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I have a ListBox with a bunch of images in it (done through a datatemplate). The images are created by setting the items source:

<Image x:Name="ItemImage" Source="{Binding ImageUrl}"/>

and then they are cleared by using the listbox's Items.Clear() method. New Images are added by using the Items.Add method of the listbox.

However, memory usage just starts moving up and up and up. It is the same 300 or so small images that are getting displayed, but the memory never seems to get freed. The App starts using about 40Megs, and quickly climbs up to 700Megs. How do I free up the memory that all these images are using?

EDIT: One thing I forgot to mention, the images (which are about 4-5k each in size) are being loaded over the network. Is caching somehow responsible for this? Displaying 12 Images chews up about 10 Megs of memory, which is about 100X filesize.

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2 Answers 2

up vote 3 down vote accepted

Unless you are doing anything unusual when loading the images (like using homebrewed image loaders or something) then the GC should wipe them out for you when nothing is referencing them anymore.

Are you holding on to references to the data anywhere? Remember that events and event handlers can sometimes "trick" the garbage collector into thinking that an object is still in use:

MyObject obj = new MyObject();
obj.TheEvent += new EventHandler(MyHandler);
obj = null;
// Now you might think that obj is set for collection but it 
// (probably - I don't have access to MS' .NET source code) isn't 
// since we're still listening to events from it.

Not sure if this applies to you, but at least that's were I'd check if I were you.

Also, if you have access to a profiler, such as AQTime or similar, then running your code through it might give you some hints.

You could also try and see if it makes any difference if you load images from disk or from resources embedded into your assembly.

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How about not using up all that memory in the first place?

(Note: The following paragraph and code are reproduced from this answer.)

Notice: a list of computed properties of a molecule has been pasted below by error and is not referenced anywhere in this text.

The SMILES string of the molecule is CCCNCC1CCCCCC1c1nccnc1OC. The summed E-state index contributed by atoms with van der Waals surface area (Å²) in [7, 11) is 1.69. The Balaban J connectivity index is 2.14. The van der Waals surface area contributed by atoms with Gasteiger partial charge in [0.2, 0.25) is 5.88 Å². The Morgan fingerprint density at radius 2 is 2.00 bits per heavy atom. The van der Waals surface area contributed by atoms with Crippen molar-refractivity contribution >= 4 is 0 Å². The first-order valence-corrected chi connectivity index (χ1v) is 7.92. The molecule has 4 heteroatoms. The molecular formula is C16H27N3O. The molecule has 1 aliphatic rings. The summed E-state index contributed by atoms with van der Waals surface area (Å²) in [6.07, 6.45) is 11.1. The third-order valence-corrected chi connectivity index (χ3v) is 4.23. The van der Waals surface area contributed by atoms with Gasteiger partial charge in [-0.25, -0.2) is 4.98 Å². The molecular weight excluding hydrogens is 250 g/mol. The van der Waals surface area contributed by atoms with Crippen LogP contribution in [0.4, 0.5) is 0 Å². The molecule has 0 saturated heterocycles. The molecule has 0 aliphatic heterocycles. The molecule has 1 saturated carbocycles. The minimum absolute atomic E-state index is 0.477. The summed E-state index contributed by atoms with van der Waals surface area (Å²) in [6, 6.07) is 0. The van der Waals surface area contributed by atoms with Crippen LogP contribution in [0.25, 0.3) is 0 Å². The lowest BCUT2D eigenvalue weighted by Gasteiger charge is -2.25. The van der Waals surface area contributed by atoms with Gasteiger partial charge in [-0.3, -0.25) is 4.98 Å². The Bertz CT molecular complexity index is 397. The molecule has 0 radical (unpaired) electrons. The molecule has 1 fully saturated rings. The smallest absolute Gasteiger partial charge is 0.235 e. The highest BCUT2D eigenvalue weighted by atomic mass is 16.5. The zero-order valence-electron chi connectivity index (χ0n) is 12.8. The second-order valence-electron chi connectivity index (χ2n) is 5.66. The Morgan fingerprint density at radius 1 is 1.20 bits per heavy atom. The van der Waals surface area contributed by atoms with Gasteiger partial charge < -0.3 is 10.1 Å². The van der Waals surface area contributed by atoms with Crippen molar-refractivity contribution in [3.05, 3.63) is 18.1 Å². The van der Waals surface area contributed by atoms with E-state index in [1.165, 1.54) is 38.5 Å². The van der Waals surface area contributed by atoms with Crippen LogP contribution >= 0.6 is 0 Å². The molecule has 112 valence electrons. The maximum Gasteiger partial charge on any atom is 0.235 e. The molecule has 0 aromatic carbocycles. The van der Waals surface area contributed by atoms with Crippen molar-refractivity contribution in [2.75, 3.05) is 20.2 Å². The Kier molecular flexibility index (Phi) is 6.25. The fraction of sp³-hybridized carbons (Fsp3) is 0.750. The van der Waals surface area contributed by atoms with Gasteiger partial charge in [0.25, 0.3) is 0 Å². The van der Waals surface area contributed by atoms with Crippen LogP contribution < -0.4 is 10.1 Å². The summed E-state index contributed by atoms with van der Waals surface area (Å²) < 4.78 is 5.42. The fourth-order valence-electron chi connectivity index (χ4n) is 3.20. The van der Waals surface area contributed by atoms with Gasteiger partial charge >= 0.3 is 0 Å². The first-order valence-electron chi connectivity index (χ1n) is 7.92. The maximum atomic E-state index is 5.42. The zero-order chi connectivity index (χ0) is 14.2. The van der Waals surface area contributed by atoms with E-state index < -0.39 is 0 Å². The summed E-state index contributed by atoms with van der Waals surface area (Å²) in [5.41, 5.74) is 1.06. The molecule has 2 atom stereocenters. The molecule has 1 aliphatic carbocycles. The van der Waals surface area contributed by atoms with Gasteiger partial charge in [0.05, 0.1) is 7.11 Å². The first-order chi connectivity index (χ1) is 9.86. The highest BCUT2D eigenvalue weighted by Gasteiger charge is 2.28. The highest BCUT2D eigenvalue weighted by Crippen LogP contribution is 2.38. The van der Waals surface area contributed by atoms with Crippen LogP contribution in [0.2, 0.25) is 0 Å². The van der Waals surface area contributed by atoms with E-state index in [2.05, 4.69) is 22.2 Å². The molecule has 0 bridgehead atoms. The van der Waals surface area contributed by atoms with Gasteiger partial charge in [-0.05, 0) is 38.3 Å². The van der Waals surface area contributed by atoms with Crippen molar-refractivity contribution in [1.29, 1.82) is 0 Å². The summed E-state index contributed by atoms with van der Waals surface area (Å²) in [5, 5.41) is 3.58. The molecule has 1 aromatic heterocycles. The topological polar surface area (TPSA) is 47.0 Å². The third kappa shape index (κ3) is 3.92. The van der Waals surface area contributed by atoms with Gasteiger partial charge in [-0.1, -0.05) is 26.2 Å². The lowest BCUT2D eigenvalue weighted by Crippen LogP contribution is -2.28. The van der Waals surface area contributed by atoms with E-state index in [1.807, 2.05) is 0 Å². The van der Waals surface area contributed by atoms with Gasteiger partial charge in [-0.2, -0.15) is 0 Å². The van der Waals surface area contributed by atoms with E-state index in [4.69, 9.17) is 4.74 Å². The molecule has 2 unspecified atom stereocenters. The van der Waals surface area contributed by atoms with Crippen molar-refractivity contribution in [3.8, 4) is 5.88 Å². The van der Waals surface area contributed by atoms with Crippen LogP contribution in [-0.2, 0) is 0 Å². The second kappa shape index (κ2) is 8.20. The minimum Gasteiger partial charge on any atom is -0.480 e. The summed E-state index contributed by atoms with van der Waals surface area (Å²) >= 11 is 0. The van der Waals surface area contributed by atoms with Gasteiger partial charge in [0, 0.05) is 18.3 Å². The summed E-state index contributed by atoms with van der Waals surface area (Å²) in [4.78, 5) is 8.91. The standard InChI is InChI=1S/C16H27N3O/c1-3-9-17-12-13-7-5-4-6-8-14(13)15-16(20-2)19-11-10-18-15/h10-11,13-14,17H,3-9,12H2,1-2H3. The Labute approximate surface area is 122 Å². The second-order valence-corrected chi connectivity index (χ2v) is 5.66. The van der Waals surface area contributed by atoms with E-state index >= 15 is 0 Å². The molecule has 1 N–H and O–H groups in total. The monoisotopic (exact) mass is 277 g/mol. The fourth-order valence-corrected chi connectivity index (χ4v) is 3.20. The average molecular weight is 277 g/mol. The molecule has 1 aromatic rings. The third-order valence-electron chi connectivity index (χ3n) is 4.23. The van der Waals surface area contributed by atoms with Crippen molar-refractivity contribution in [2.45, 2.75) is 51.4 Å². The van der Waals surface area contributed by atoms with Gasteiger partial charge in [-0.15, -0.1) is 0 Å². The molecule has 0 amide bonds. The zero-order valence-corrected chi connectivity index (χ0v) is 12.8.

Part of the problem is that it is loading the full image in each. You have to use an IValueConverter to open each image in a thumbnail size by setting either the DecodePixelWidth or DecodePixelHeight properties on the BitmapImage. Here's an example I use in one of my projects...

class PathToThumbnailConverter : IValueConverter {
    public int DecodeWidth {

    public PathToThumbnailConverter() {
        DecodeWidth = 200;

    public object Convert( object value, Type targetType, object parameter, System.Globalization.CultureInfo culture ) {
        var path = value as string;

        if ( !string.IsNullOrEmpty( path ) ) {

            FileInfo info = new FileInfo( path );

            if ( info.Exists && info.Length > 0 ) {
                BitmapImage bi = new BitmapImage();

                bi.DecodePixelWidth = DecodeWidth;
                bi.CacheOption = BitmapCacheOption.OnLoad;
                bi.UriSource = new Uri( info.FullName );

                return bi;

        return null;

    public object ConvertBack( object value, Type targetType, object parameter, System.Globalization.CultureInfo culture ) {
        throw new NotImplementedException();


You may also want to consider IsAsync=True in your Binding so that the converter is called on a background thread.

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Or even better - use the embedded Thumbnail if one exists so you don't even need to read the entire file and resize it... Lookup BitmapFrame.Thumbnail –  Filip Skakun Mar 22 '10 at 20:59
@xyzzer: Good to know. –  Joel B Fant Mar 23 '10 at 14:58
The problem I saw though is these often come with black or white frames as part of the thumbnail, which does not always look great, I suppose that is why most picture browsers seem to build their own Thumbnail stores. –  Filip Skakun Mar 23 '10 at 16:44
That, and that way the browser can control the size of the thumbnails. –  Joel B Fant Mar 23 '10 at 20:36

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